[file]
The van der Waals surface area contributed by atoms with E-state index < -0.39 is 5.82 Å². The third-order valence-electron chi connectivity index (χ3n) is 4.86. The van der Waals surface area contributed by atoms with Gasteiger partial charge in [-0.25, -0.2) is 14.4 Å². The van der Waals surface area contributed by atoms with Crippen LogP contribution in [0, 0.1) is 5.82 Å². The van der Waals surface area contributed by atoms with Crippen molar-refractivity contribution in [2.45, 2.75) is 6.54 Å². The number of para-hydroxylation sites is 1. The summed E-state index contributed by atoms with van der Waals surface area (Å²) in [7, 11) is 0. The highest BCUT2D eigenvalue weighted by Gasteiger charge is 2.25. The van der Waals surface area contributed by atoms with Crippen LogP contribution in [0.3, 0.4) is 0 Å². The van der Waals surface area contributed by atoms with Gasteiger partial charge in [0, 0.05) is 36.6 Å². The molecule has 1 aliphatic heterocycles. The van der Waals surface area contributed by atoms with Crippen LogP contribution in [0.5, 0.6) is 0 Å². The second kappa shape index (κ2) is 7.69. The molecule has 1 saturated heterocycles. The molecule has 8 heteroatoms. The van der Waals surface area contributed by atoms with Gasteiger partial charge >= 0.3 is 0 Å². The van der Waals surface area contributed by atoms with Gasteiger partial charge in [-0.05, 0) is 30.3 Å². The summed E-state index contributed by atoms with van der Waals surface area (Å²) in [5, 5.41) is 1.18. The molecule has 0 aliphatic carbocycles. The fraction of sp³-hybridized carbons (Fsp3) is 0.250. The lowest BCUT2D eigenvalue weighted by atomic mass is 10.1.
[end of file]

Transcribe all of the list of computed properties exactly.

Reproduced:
The van der Waals surface area contributed by atoms with E-state index < -0.39 is 5.82 Å². The third-order valence-electron chi connectivity index (χ3n) is 4.86. The van der Waals surface area contributed by atoms with Gasteiger partial charge in [-0.25, -0.2) is 14.4 Å². The van der Waals surface area contributed by atoms with Crippen LogP contribution in [0, 0.1) is 5.82 Å². The van der Waals surface area contributed by atoms with Crippen molar-refractivity contribution in [2.45, 2.75) is 6.54 Å². The number of para-hydroxylation sites is 1. The summed E-state index contributed by atoms with van der Waals surface area (Å²) in [7, 11) is 0. The highest BCUT2D eigenvalue weighted by Gasteiger charge is 2.25. The van der Waals surface area contributed by atoms with Crippen LogP contribution in [0.3, 0.4) is 0 Å². The van der Waals surface area contributed by atoms with Gasteiger partial charge in [0, 0.05) is 36.6 Å². The molecule has 1 aliphatic heterocycles. The van der Waals surface area contributed by atoms with Crippen LogP contribution in [0.5, 0.6) is 0 Å². The second kappa shape index (κ2) is 7.69. The molecule has 1 saturated heterocycles. The molecule has 8 heteroatoms. The van der Waals surface area contributed by atoms with Gasteiger partial charge >= 0.3 is 0 Å². The van der Waals surface area contributed by atoms with Gasteiger partial charge in [-0.05, 0) is 30.3 Å². The summed E-state index contributed by atoms with van der Waals surface area (Å²) in [5, 5.41) is 1.18. The molecule has 0 aliphatic carbocycles. The fraction of sp³-hybridized carbons (Fsp3) is 0.250. The lowest BCUT2D eigenvalue weighted by atomic mass is 10.1.